History will explode on stage in a hilariously informative fashion as Boom comes to town March 7.
Rick Miller (whom Vernon may remember from his side-splitting presentation MacHomer) single-handedly documents the music, culture, politics and events that formed the baby boom generation (1945 to 1969).
“When all the crooners were singing above love, what was going on in the world?” Miller questioned in his quest to, “figure out the DNA of my culture,” being a child of the baby boom.
“I wanted to explore it and one of my first vehicles was the turn of rock and roll.”
Born in 1970, Miller combines the events that shaped history, specifically that of three characters: his mom, dad and Lawrence, a black man from Chicago who lived through the civil rights movement.
“We see the beginning of the women’s rights movement through her (his mom’s) eyes, then in the ‘60s all hell breaks loose and all of a sudden they are watching TV and war was coming up.”
While proving to be a highly-entertaining history lesson, the show has a greater purpose.
“Sometimes looking back is not something we do very often,” Miller, of Toronto, points out.
But it’s the past that has shaped our future, he says, and is an essential part of who we are, whether we are Generation X, Y or Z.
“We have more in common than we like to think …and that is a very helpful reminder sometimes,” said Miller. “What I’m trying to do is evoke a lot of feelings and memories. I can show how all these things are connected.
“I am aiming it very much forward. History is very much a circle and cycle.”
Stepping into a time capsule, Miller brings history to life through puppetry, dancing, acting and dub.
“I do all the voices, over 100 in all,” said the dub master who is constantly immersed in media in the show.
“It’s part documentary, but I’d say it’s a performance more than an actual play. It’s a show, but it’s not just a jukebox musical.”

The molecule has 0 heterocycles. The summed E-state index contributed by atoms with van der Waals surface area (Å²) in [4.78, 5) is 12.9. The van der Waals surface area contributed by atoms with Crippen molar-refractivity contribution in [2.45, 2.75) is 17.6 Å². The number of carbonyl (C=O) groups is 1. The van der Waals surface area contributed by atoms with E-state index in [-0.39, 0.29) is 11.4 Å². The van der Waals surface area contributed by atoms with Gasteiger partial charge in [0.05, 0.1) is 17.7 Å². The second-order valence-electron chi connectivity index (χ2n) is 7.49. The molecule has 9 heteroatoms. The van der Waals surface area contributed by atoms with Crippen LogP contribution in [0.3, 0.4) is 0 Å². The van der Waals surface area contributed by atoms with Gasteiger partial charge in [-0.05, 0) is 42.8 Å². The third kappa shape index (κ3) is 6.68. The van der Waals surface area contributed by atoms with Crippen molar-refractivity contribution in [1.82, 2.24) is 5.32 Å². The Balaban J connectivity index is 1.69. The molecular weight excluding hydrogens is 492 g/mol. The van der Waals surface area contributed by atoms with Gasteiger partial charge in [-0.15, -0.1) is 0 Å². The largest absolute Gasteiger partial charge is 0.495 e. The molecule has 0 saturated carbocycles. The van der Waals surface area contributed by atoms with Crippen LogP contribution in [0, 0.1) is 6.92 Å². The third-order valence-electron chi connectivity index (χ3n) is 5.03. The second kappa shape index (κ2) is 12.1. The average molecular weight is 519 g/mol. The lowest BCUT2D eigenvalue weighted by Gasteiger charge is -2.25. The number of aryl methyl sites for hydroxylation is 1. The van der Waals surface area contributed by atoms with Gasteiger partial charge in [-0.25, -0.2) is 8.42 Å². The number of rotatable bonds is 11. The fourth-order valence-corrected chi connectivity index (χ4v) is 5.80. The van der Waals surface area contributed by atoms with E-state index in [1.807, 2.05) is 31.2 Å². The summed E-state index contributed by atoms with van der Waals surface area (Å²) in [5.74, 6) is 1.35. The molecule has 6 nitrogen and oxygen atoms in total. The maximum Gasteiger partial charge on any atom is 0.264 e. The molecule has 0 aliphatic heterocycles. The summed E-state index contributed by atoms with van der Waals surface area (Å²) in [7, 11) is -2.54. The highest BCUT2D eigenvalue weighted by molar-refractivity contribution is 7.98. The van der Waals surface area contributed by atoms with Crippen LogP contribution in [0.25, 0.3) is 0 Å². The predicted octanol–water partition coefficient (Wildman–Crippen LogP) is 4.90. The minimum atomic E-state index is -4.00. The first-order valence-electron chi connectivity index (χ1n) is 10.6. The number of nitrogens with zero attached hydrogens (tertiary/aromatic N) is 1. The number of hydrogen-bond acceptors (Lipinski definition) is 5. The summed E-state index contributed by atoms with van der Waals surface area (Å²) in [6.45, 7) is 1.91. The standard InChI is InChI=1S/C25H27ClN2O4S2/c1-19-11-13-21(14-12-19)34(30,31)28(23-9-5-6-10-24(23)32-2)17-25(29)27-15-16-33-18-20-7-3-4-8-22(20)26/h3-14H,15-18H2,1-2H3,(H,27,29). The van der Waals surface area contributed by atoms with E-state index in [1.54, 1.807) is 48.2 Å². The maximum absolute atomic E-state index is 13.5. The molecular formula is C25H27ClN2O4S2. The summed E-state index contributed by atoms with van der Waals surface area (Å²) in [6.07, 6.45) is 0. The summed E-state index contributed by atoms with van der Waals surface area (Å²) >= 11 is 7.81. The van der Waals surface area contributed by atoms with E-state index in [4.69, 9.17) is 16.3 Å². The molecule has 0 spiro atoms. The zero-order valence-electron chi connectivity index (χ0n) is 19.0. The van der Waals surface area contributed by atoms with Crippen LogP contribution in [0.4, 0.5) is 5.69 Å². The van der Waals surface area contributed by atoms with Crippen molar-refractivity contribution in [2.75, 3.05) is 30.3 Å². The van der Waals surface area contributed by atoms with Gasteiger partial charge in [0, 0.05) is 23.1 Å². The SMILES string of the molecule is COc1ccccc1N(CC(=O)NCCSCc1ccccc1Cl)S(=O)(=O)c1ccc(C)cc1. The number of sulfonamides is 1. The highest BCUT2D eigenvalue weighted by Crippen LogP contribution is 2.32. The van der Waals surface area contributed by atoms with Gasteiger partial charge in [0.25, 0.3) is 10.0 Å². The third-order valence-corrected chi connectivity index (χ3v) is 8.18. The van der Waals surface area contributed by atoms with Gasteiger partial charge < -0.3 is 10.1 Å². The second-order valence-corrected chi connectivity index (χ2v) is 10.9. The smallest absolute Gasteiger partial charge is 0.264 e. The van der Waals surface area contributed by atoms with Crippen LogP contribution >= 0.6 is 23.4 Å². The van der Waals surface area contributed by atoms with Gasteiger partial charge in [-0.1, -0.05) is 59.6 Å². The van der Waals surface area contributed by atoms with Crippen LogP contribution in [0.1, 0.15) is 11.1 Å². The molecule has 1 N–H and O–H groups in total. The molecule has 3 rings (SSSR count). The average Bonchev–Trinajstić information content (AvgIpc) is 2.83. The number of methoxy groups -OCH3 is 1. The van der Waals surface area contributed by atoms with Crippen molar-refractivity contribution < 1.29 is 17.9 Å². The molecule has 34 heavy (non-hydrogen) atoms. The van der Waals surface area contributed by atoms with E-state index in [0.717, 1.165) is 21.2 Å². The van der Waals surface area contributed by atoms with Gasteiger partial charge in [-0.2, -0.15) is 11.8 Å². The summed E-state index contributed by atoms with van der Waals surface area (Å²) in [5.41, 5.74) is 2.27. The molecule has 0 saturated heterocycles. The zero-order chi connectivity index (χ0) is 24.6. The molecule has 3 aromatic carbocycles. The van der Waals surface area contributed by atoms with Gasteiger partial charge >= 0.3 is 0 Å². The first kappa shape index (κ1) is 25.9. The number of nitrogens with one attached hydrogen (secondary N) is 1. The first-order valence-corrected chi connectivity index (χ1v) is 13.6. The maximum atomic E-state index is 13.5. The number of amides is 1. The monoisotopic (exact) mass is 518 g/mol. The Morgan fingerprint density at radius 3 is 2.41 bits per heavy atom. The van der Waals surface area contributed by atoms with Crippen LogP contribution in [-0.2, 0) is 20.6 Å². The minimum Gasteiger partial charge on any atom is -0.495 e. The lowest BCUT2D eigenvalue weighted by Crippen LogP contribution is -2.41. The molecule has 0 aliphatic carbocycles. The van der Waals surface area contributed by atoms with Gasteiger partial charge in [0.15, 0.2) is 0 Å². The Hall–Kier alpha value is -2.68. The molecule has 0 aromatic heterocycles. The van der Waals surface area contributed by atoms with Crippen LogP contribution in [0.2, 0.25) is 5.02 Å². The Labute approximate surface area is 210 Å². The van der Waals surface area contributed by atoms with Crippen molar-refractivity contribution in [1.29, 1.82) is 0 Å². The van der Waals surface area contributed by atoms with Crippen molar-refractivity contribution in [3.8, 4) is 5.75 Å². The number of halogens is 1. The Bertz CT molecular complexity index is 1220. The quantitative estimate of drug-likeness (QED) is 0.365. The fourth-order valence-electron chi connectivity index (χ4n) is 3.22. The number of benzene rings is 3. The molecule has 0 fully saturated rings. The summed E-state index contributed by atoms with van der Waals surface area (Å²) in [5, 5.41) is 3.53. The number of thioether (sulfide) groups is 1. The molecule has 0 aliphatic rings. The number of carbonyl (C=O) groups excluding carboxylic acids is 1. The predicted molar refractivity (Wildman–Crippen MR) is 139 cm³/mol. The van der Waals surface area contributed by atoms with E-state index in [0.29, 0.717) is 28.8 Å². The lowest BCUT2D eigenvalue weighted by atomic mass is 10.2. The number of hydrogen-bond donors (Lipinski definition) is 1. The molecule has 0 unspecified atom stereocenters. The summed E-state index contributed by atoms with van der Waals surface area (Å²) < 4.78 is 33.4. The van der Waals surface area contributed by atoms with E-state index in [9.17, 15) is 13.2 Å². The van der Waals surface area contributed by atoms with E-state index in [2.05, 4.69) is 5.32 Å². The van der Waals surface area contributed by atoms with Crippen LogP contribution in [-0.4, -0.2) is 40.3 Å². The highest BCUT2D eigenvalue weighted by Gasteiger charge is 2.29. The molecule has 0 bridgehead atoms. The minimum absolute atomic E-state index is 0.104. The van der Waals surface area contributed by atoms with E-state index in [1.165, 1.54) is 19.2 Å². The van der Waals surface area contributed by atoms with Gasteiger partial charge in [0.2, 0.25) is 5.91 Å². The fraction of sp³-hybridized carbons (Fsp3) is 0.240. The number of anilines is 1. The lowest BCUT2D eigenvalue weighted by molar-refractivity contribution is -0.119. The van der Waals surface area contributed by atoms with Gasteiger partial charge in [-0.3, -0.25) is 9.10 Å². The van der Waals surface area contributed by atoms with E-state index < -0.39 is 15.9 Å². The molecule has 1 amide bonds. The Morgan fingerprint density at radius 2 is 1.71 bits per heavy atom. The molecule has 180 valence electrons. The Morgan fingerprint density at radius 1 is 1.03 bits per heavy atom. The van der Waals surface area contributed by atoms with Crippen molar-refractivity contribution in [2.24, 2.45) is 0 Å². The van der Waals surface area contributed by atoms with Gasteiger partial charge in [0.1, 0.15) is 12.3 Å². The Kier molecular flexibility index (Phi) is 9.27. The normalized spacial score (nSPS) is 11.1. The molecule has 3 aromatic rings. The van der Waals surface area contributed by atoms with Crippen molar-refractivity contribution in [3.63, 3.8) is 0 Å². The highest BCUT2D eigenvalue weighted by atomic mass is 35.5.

Miller creates a memorable evening, suitable for almost all ages (teens to senior), through the stories of triumph and tragedy that his three characters overcome.
“Boomers learn a hell of a lot when they watch this play.”
Everyone has their own personal stories, but it’s the big picture Miller is focused on. And he does so in a way that can bridge the gap between ages.
“It’s a show that can really bring generations together,” said Miller, who watched an 18-year-old attend his show and then shed a tear as he wished he had asked more of his grandparents before they passed.
“That’s part of this whole impulse, to learn where I come from,” said the husband and father of two.
Boom is also part of an even grander effort.
Following the show, there will be a talk-back, and attendees will be urged to share their stories at heritagemoments.ca
“People can go online and keep it going, continue and add their own story, develop our own tapestry of history.”
Boom is also a piece in Kidoons Network, an educational kids network.
Boom takes the Vernon and District Performing Arts Centre stage March 7 at 7:30 p.m. Tickets are $40 ($37 for seniors and $35 for students) and are available at ticketseller.ca or call 250-549-SHOW (7469).